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Laurence O’Bryan talks writing – and what comes afterwards

Laurence O’Bryan describes himself as ‘an award winning Irish crime/mystery writer & social media evangelist who won’t shut up!’ Having spent years working out how to market books, he has had a #1 selling novel on Laurence O'Bryan 2Amazon and his novels have been translated into 10 languages.

His writing career kicked off in 2007 when his debut novel, The Istanbul Puzzle, won the Outstanding Novel Submitted Award at the Southern California Writers’ Conference. The same novel, five years later, was shortlisted for Irish Crime Novel of 2012. Fast-forward to 2015 and The Jerusalem Puzzle and The Manhattan Puzzle are on the book shelves and he’s currently working on his fourth novel, The Nuremburg Puzzle.

His novels have received rave reviews with his writing style compared to that of Dan Brown and Robert Harris, while others felt his electrifying conspiracy thrillers would entice fans of Scott Mariani and Sam Bourne.

‘A brisk plot which draws the reader into a conspiratorial rapport’ – The Telegraph

‘… stylish conspiracy thriller … combines plenty of stirring action with fascinating historical detail’ – Irish Independent

Books_Go_Social

I first had the pleasure of meeting Laurence over three years ago at the monthly ‘live’ crime writers’ group he hosts in Dublin. Although venues may have changed over the years, his mission to help and promote fellow writers has become ever stronger and led to him setting up www.BooksGoSocial.com and most recently to organise the Writers’ Conference which takes place in the Irish Writers’ Centre in Dublin at the end of the month. With a 25 year career in IT marketing and over 117K Twitter Followers, surely he’s the ideal candidate to pass on all he knows to the many unpublished novelists trying to find the edge. It may all be about the writing but, it appears, once your masterpiece is complete it’s time to don your marketing hat and get it noticed.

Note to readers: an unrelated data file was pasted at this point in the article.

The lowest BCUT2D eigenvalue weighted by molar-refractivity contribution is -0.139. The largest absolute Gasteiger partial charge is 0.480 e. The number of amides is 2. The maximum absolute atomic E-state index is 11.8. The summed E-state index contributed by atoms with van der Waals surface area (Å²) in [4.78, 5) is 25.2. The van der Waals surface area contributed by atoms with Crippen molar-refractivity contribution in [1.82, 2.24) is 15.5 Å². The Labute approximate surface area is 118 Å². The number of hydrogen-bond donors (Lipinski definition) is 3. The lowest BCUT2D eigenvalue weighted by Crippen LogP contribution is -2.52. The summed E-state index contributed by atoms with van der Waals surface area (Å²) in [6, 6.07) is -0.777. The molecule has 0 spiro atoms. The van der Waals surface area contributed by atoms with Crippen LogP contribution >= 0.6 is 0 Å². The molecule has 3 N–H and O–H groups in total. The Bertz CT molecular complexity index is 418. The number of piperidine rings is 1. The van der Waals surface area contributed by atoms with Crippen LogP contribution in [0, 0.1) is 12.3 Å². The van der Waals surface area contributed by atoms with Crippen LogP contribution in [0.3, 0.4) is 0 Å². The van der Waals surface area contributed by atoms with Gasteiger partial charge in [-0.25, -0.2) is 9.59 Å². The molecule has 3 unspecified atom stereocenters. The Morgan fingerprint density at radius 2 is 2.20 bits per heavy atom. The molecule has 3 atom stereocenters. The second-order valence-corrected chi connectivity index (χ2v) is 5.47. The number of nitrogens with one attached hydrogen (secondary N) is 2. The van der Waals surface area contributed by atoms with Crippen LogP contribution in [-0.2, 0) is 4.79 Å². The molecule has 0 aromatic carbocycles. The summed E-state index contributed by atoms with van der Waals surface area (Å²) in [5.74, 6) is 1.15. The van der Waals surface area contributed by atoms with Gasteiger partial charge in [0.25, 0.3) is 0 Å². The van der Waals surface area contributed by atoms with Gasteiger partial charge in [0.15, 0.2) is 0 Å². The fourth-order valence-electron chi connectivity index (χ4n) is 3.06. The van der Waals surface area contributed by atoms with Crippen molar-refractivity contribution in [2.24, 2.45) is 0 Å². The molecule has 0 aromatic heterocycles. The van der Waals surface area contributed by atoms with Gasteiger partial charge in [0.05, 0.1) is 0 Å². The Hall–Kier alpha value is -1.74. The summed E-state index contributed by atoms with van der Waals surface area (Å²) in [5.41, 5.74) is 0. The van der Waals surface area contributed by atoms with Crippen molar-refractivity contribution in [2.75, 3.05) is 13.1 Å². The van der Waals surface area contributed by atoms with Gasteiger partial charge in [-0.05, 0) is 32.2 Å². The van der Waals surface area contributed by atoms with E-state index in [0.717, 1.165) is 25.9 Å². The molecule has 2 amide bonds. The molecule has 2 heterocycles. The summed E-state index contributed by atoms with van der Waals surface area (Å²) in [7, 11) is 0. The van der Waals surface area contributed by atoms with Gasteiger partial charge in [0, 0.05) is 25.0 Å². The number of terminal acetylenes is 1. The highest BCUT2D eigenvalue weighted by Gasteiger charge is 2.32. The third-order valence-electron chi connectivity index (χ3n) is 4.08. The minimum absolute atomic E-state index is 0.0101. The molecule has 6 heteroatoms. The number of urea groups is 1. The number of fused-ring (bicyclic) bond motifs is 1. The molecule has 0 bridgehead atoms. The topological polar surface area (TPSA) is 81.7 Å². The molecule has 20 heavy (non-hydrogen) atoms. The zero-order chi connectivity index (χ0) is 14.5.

You can read the full interview on writing.ie by clicking here which offers an insight into O’Bryan’s writing journey along with details on:

the Writers Conference which takes place in the
Irish Writers’ Centre, Dublin
from 26 – 28 June.

Writing Tips: Books

BOOKS  ON  WRITING:

Since I began writing some years ago, the one thing that has astonished me, is how giving, every writer I have met has been.  It doesn’t seem to matter if it is a writer, at the top of their game, with a bundle of published books on the shelves or someone on the bottom rung of the writing ladder. I’m sure I’m not the only one who pounces on these nuggets of information, shared by these wonderful people, especially when they seem to be especially relevant to my writing at that particular moment in time.  What better place to share with fellow writers than here! Hopefully, with your help, this post will grow and we will all pick up even more helpful tips and advice to push us to the top of that ladder.  To get started, I’ve included books on writing but watch out for future posts I’m currently compiling, on software tools and general tips: